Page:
After the recent media fuss over Ophiuchus, I wrote a post providing some basic facts to clear up the misinformation that was circulating on the Internet. My thanks to Ruth for offering today’s post – the first part in a two-part article – in which she delves deeper into the mystery and meaning of Ophiuchus using the principles of Soul Astrology. ~Pat
Setting aside the debate about Zodiac signs, one thing we know for sure is that, for whatever reason, in 2011 Ophiuchus got global attention. That in itself is significant.
Ophiuchus is now firmly planted in our collective psyche, and maybe we need to hold that image for a reason. This could be a heads-up to look at something, another signpost on our spiritual journey, a synchronicity.
Before going any further, we need to be clear about the difference between constellations and Astrological signs.
Simply put, Ophiuchus is a constellation, not a sign. Constellations are clusters of stars. There are around 88 constellations visible in the night sky from Earth, and since the beginning of time humankind has given them mythological names that reflect their powerful meaning to us, such as Aquila The Eagle and Delphinus The Dolphin.
The Astrological Zodiac is an imaginary belt around the Earth based on the Sun’s apparent path from our perspective looking up! Neither reflects the ultimate reality of the Universe, but only how it appears to us. The Zodiac is divided into 12 equal parts, each named after a constellation. This is important to remember. The Zodiac is divided into 12 equal parts, whereas constellations are not equal in size. Some have many stars and take up huge areas of the sky while others are relatively tiny. The names of the Zodiac signs are to remind us of the energetic qualities that are around at that time.
In January, a debate arose in the world’s media, and driven by the Internet, around the constellation Ophiuchus and whether it is or should be considered the “13th Zodiac sign.” It was considered a Zodiac sign in ancient times, when there were 13 Zodiac signs and a 13-month calendar, based on the cycles of the Moon. However, given its position between Scorpio and Sagittarius, even if we did return to using a 13-sign Zodiac, Ophiuchus would be the 9th sign, not the 13th.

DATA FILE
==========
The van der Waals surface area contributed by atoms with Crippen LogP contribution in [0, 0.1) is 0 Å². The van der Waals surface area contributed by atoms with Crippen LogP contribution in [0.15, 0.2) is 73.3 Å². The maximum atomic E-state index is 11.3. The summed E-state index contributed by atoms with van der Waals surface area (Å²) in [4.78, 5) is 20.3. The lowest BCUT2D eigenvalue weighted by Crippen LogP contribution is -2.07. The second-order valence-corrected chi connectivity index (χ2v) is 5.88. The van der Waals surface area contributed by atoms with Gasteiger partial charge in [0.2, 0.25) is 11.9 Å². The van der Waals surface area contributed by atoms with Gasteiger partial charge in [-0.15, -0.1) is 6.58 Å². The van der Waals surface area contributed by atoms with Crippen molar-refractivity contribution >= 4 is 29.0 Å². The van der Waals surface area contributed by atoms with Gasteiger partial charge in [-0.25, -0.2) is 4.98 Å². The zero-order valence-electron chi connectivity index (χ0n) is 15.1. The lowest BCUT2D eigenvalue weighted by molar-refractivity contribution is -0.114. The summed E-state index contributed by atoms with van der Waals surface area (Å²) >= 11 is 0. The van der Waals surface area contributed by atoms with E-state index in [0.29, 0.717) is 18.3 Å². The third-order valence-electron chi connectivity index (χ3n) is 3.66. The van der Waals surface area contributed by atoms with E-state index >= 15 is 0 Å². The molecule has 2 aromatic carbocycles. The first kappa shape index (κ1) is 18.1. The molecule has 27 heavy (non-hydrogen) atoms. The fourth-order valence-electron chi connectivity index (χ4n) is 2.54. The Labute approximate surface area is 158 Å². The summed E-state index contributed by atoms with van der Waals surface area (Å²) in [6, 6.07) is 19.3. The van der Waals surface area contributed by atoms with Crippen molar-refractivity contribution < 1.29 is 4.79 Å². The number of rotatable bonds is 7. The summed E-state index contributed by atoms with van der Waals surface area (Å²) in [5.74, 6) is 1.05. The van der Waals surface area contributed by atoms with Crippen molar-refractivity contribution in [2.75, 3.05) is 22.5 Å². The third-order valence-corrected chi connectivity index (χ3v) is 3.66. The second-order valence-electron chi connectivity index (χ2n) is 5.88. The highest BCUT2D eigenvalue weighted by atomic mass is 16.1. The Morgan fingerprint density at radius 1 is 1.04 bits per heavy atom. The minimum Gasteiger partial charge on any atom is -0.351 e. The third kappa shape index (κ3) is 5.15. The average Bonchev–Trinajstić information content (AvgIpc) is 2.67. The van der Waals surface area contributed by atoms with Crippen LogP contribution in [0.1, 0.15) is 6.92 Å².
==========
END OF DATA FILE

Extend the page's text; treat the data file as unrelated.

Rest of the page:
Overall, it is important to remember that the unfolding of time has no divisions in reality; it is all “NOW.” Dividing a “year” into 12 or 13 parts is one of humanity’s ways of recognising, planning, and working with the energy of Nature’s cycles. This is how we know the best time for planting crops etc. Even at its simplest level, we divide the year into four: spring, summer, fall and winter. However, Nature sees no such division, just a seamless unfolding!
[headline h=”5″]The Deeper Significance of Ophiuchus[/headline]
It’s probably a good thing that Ophiuchus isn’t included in the Zodiac. Because that would be something else that could tempt us to look outward, and distract from our inner journey. Ophiuchus is depicted as a man with a snake. A snake handler. In Arabic Astrology, this constellation was called the “snake charmer.” This is important.
Ophiuchus is also shown stepping on Scorpio. Ophiuchus could be said to represent humankind (us) while Scorpio represents desire. The esoteric symbolism of this is that once we have tamed the nine-headed “Hydra of Desire” in Scorpio, then we are ready to go within, following the direction of Sagittarius’s arrow.
Buddhist scripture tells of Buddha sitting in meditation while all the “temptations of Mara” were presented to him. Mara represents all the temptations of the outer world that could have distracted Buddha from his inner journey. Only after he resisted all of these temptations did he attain enlightenment.
Adam and Eve met a serpent in the Garden of Eden. The Serpent “tempted” Eve with fruit of the forbidden Tree of Knowledge. Serpents are often used in various spiritual traditions to symbolise desire, temptation, or both.
In The Labours of Hercules: An Astrological Perspective, by Alice Bailey, the twelve labors take Hercules on a journey through the Zodiac, with his first labor being in Aries and his final labor being in Pisces. This is symbolic of both the individual journey of our Soul and the collective evolution of human consciousness.
The eighth labor, in Scorpio, requires Hercules to enter a “stench-drenched bog” and battle the nine-headed Lernaean Hydra (Desire). This is similar to Buddha resisting all the temptations of Mara. Each time Hercules cuts off one of the heads of the Hydra, another one appears in its place. This demonstrates the futility of tackling desires one by one and indicates the deeper difficulties we all have struggling with the temptation of desire. Understanding this labor is the key to understanding the Soul Path of Scorpio.
After struggling for some time to defeat each “head” individually, Hercules finally triumphs by lifting the Hydra completely into the light, whereupon it withered. Strong in the dark, its power diminished when brought into the light of consciousness. This means when we shine the light of our awareness onto that which tempts us, it loses its power. We tackle desire at the root when we bring our full awareness to it.
Irrespective of our particular faith, we each face the same struggle on our spiritual journey, between the temptations of our personality, the outer world that distracts us from our path, and our inner journey toward spiritual progress. This can range in intensity from the simple urge to jump up from meditation because we have forgotten something, to dealing with the deeper emotional and psychological wounds that require our loving attention if we are to heal (become whole). The struggle is in our avoidance of that which we are afraid to look at. We keep it in the dark and are unable to bring our loving attention to it.
Tomorrow: The Soul Prepares To Do Battle
Ruth Hadikin – Soul Astrologer